Once upon a midnight dreary, while I pondered, weak and weary/Over many a quaint and curious volume of forgotten lore—so reads, arguably, the most famous couplet in American poetry. It’s surely is the most famous quotation in Edgar Allan Poe’s oeuvre. One doesn’t have to be a literary scholar to recognize it and know that it comes from “The Raven.” Though published late in his life, in 1845, it became his most popular work during his life. First published in the New York Evening Mirror it was reprinted several times in other periodicals. It inspired many parodies and illustrations. It increased his fame, making him a celebrity, but he made little money from it. He had sold the poem for only $9.
“The Raven” is a narrative poem. It describes a midnight visit of a raven to the parlor of an unnamed narrator. The events are straightforward. The raven comes, says something the narrator hated to hear and stays to repeat it. “Nevermore.” The narrator accuses the raven of being a prophet and a demon, but the bird, whether real or imagined, is an embodiment of the narrator’s angst. Even before he opens the window to allow the raven in, he tells us that he’s in sorrow.
Eagerly I wished the morrow;—vainly I had sought to borrow
From my books surcease of sorrow—sorrow for the lost Lenore—
For the rare and radiant maiden whom the angels named Lenore—
Nameless here for evermore.
Though a narrative poem, the real movement or arc isn’t physical but psychological. “The Raven” explores the narrator’s grief over the lost Lenore. Why is she lost? Did she break up with him? Move away? Die? The poem doesn’t make it explicit, but I have always assumed that Lenore had died. Her departure feels permanent—Nevermore!—and what besides death would make it so? Whether real or metaphorically, she’s clearly dead to the narrator, but he longs for her still. “The Raven” is a contest between reality and fantasy, between truth and desire, between sanity and madness. It begins with the tangible and everyday books that surround him, but it ends with the raven—still is sitting, still is sitting/On the pallid bust of Pallas above my chamber door.
Alas, madness wins!
When I was studying literature in college, one of my favorite class was Introduction to Poetry. The textbook was Western Wind: An Introduction to Poetry by John Frederick Nims. I still own this book—somewhat tattered from frequent use. It’s my favorite book for understanding poetry, but not just poetry but all literature, and not only as a reader but also as a writer. I mentioned it here because the first chapter isn’t an overview of poetic history—as you might expect—or even an examination of what poetry is—as you might want. The first chapter is entitled, “Where Experience Starts: The Image.”
In literature, the image is anything that evokes a sensory experience—the taste of wine, the scent of a rose, a lover’s caress, the sound of a distant flute, or the sight of a beautiful scene. We have five senses that ground us in reality and provide contexts to our experiences. Thoughts and emotions are part of that experience. That’s genius behind “The Raven.” Poe wrote a very emotional, a very psychological poem, but he planted the abstractions—grief, sorrow, madness—into a setting we all can experience.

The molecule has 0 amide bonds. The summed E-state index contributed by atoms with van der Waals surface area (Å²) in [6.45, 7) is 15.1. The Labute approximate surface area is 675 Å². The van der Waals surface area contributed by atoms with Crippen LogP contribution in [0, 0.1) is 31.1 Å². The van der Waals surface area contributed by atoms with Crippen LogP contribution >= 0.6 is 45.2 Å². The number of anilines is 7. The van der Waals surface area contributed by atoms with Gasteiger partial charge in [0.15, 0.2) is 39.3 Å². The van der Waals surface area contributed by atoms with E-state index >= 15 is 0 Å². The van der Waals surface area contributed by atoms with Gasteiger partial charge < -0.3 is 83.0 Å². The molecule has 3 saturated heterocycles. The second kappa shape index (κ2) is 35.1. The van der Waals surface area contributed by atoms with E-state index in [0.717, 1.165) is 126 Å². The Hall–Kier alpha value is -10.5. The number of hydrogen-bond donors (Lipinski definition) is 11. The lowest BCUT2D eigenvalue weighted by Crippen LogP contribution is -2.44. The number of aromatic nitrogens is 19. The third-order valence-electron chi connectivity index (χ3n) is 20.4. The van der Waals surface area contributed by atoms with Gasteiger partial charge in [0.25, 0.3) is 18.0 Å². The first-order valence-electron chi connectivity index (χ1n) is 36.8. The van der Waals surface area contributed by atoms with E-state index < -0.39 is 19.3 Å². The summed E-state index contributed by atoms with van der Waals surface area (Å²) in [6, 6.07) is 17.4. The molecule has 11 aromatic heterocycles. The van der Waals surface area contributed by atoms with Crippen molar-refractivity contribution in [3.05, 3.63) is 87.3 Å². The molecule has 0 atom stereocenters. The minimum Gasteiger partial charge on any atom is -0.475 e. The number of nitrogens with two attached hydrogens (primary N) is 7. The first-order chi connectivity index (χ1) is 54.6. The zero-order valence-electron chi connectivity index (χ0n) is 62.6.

Open here I flung the shutter, when, with many a flirt and flutter,
In there stepped a stately Raven of the saintly days of yore.
Not the least obeisance made he; not a minute stopped or stayed he,
But, with mien of lord or lady, perched above my chamber door—
Perched upon a bust of Pallas just above my chamber door—
Perched, and sat, and nothing more.
From the first line—a midnight dreary—to the final image—his shadow on the floor—we know where we are and when we are. It feels familiar, doesn’t it? Haven’t we all done the late night? Haven’t we stayed up past our bedtime, sat in our easy chair, nearly napping? These days it’s probably more from binge-watching some Netflix series than from reading, but we still know the feeling. And no doubt, we’ve all been startled awake by that unexpected sound. A car passing outside. The phone ringing. A knock on the door. Of all those, that knock is the most frightening. Who knocks at midnight? Poe grounds us in the familiar, the everyday, but he carries us into the macabre, the mystical, the insane.
“The Raven” deserves its place as one of the most recognizable poems in American literature. It is dark and brooding, mysterious and symbolic. If you have never read it, I suggest you do so. And if you have read it, reread it. It’s one of those pieces that the reader can also find something fresh in, something undiscovered, unnoticed, and worthy of appreciation.